By BRADEN LAMMERS
JEFFERSONVILLE — Falls Landing Park, a plan to address drainage issues near Indiana Ave. and Eighth Street and beautify the city’s entrance, will not move forward.
The Jeffersonville City Council did not take a vote on the plan to seek a grant that would help pay for the project through the Indiana Office of Community and Rural Affairs. With no action taken and the Friday deadline to submit the application, the grant will not be secured.
The Jeffersonville Redevelopment Commission previously approved the plan by a vote of 3-2, with Commissioners Rob Stevens and James Lake voting against, to pay $698,000 of the city’s match to construct the pond and the park. The total price for the project is about $1.2 million, and the remainder of the cost is being paid for by the $500,000 OCRA grant.
Melissa Woods with River Hills Economic Development District and Regional Planning Commission said the city was not really in competition for the funds, which was being designated from a flexible disaster recovery fund. But what was required to receive the money was both the retention pond and the surrounding park.
“If you took the park element out of it, you wouldn’t be getting these funds,” she said.
Concerns about the cost and the potential for a combined sewer overflow to contaminate the pond were still among the main reasons the city council cited for not moving forward on the plan.
Mayor Mike Moore pointed to the plan as something that the city had agreed to move forward on under the previous administration. He added that the city’s engineers, engineering firm and sewer supervisor — who worked under the previous administration — are in favor of the project.
“We’re never going to fix everything, but when somebody offers you a half-a-million dollars to fix a problem, take it,” he said.
Jorge Lanz, president of Jacobi, Toombs and Lanz Inc., the engineering company working on the project, added that the only reason why it wasn’t built by a contractor under the previous administration was because the city was building it in-house to save money.
“The retention pond is an integral part of the overall project that needs to be completed,” he said. “The main purpose of the pond is to act as a muffler.”
Lanz explained that the pond would hold some of the water in the area that floods frequently in order to keep the water from backing up in a 96-inch fallout pipe that runs toward Clarksville, and eventually into the Ohio River. He agreed that the plan would not resolve all of the city’s flooding issues in the area.
“If we get another rainfall like we did [in] 2009, all bets are off,” Lanz said. “That kind of four-and-a-half inches of rain, in about an hour, nobody can stand.”
Again, council members cited cost as a concern.
Councilman Dennis Julius asked for what the difference in cost would be if the city built only the pond, as opposed to the pond and the park.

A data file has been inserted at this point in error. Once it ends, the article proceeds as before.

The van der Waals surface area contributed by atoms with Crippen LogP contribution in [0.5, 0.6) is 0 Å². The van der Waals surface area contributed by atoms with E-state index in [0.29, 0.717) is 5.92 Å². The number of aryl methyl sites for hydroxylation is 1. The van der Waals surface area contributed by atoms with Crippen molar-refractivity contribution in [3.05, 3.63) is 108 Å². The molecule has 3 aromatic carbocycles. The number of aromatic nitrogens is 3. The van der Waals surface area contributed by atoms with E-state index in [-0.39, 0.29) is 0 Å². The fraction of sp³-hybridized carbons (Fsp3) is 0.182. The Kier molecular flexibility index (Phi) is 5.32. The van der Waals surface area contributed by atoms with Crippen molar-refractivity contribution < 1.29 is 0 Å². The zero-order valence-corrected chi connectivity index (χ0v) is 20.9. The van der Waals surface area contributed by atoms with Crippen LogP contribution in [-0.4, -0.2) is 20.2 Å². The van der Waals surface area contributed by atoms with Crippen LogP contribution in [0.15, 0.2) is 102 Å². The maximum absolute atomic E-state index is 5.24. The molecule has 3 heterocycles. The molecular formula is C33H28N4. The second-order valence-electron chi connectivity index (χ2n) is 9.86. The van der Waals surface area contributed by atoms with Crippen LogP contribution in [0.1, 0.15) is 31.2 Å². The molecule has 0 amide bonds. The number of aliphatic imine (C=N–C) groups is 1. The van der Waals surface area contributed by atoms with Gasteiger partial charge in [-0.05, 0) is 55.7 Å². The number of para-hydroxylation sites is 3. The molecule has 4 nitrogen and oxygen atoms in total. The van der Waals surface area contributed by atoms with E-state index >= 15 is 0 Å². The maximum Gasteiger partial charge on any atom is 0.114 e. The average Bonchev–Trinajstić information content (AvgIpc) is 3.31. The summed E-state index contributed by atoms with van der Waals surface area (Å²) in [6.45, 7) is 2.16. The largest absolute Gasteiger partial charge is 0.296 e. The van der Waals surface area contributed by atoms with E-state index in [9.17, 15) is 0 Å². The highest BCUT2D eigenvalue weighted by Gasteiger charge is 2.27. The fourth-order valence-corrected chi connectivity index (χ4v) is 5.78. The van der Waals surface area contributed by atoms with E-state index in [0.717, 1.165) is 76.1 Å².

Lanz said to create the retention pond the cost would total about $350,000.
“I fully support the pond,” said Councilman Nathan Samuel. “I think redevelopment and Tax Increment Finance dollars should be used to attract economic development, to try to bring in jobs, not for beautification projects.”
He admitted that redevelopment dollars have been used for beautification projects in the past.
But Moore said with the park, the city is going to convert that 4.8 acres into a desirable area for businesses to locate.
“This fixes the flooding for a whole lot of people and a whole lot of businesses in downtown Jeff,” Moore said. “And the entrance into the city of Jeff, at 10th and Spring, is very attractive to restaurants and hotels now because we’re going to fix this flooding problem. If we do not fix this flooding problem, companies are not going to come in here and pour money into the entrance to the city of Jeffersonville. What you have there now is an eyesore. They’re not going to build there if they’re looking at what they’ve got to look at right now.”
Councilman Mike Smith addressed the difference between the administration’s plan and the canal project previously proposed in that they both included the retention pond.
“We’re trying to compare apples to apples,” he said. ‘We’re not comparing apples to apples.”
Julius said he did not have a problem with the pond, but he had a problem with a park in that area. But he said there was a bigger issue in that the city spent $13 million to acquire properties for the canal project that would address flooding and spur economic development.
“We need a vision and we need a plan,” he said. “We all need to figure out what that plan is and buy into it. And until that happens I think there’s going to be a lot of non-resolution.”
Look for more information from Monday’s city council meeting in an upcoming edition of the News and Tribune.